31 August 2017
At 19 a friend of mine died of a drugs overdose. He had been a victim of domestic abuse and had left home and become dependant on substances. I was one of the few people he turned to for help prior to his death. The question “could more have been done?” has remained with me, as with other tragic stories that live with us all who work in substance misuse treatment services. It is a question we all ask when assessing the risks of young people we work with.
Nationally, drug use by young people has declined, but for those that misuse substances the risk of overdose has not disappeared. Whilst opiate use has reduced, other substances such as NPS – New Psychoactive Substances (formally known as legal highs) present particular high levels of risk due to their potency. We have also seen an increased prevalence of illicit use of prescribed medication such as Benzodiazepines. Other drugs, such as Cocaine and MDMA are reported in higher levels of strength. Drugs, particularly depressants – or any combination of drugs when used together including use with alcohol, present an increased risk of overdose.
Experimental or binge use of any drug can lead to a fatal overdose. Whilst many young people experimenting with drugs avoid harm this is often more down to luck than having a sound knowledge of the risks that they face. Young People may think they know the risks but in fact they often misunderstand what these risks are.
So the answer to the question- “is there more we can do?” – is yes. Had I known how to support my friend at the time, maybe I could have made a difference.
All of us who work with young people can do more; in education, criminal justice, social care, or any role in which we talk to young people and families, we have the opportunity to ask the right questions. Rather than using scare stories, we can engage young people and have meaningful conversations which raise awareness, knowledge and confidence, encouraging young people to make healthy choices. We can support them to access information, advice and specialist support when needed. We can make sure we talk to young people about their problems and what they are doing; when they are going to a party, festival or event where they are using alcohol or drugs about how to keep themselves and each other safe. We can build strong partnerships with local drug services and help build confidence in young people when accessing the support they need.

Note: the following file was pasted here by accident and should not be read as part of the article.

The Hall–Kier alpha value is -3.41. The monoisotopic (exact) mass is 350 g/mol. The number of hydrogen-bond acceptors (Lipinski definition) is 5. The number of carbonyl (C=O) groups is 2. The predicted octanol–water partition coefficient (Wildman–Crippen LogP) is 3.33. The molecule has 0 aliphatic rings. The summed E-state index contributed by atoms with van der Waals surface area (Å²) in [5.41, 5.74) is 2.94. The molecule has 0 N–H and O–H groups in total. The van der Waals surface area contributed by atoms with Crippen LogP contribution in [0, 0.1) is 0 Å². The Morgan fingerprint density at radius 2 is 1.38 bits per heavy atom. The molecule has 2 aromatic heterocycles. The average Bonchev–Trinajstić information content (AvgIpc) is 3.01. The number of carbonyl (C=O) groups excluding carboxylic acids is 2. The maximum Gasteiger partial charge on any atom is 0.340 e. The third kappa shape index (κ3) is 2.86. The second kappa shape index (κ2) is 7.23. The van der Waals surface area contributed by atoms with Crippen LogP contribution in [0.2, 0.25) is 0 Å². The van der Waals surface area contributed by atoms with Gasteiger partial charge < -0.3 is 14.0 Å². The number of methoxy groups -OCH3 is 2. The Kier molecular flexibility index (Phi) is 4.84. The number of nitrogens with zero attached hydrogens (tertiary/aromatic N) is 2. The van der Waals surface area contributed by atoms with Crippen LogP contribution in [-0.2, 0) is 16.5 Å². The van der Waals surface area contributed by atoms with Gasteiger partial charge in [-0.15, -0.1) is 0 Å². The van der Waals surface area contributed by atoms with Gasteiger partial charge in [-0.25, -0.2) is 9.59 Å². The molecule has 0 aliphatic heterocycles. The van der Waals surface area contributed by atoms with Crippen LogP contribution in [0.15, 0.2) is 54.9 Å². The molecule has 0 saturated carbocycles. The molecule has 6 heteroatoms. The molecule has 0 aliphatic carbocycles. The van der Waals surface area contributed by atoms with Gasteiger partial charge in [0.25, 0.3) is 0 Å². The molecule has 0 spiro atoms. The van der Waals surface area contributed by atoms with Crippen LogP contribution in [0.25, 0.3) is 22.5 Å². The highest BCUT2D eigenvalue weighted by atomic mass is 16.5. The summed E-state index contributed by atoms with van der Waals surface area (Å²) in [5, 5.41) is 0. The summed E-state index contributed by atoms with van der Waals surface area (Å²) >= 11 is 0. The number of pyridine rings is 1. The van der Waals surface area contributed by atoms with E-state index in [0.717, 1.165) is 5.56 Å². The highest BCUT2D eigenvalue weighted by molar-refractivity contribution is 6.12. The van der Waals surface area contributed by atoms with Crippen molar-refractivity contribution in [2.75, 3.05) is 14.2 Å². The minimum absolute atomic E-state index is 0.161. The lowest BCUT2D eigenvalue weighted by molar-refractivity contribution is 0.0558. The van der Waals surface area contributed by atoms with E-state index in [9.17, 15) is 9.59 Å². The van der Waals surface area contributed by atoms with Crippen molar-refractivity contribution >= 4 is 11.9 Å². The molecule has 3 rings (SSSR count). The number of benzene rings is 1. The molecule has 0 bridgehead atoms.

By building the resilience of young people, we can reduce the risk of overdose.
International Overdose Awareness Day aims to raise awareness of overdose and reduce the stigma of a drug-related death. It also acknowledges the grief felt by families and friends remembering those who have met with death or permanent injury as a result of drug overdose. Overdose Awareness Day spreads the message that the tragedy of overdose death is preventable.
Catch22 Surrey Young People’s Substance Misuse Service is joining local adult treatment providers at the Needle Exchange to support International Overdose Awareness Day.
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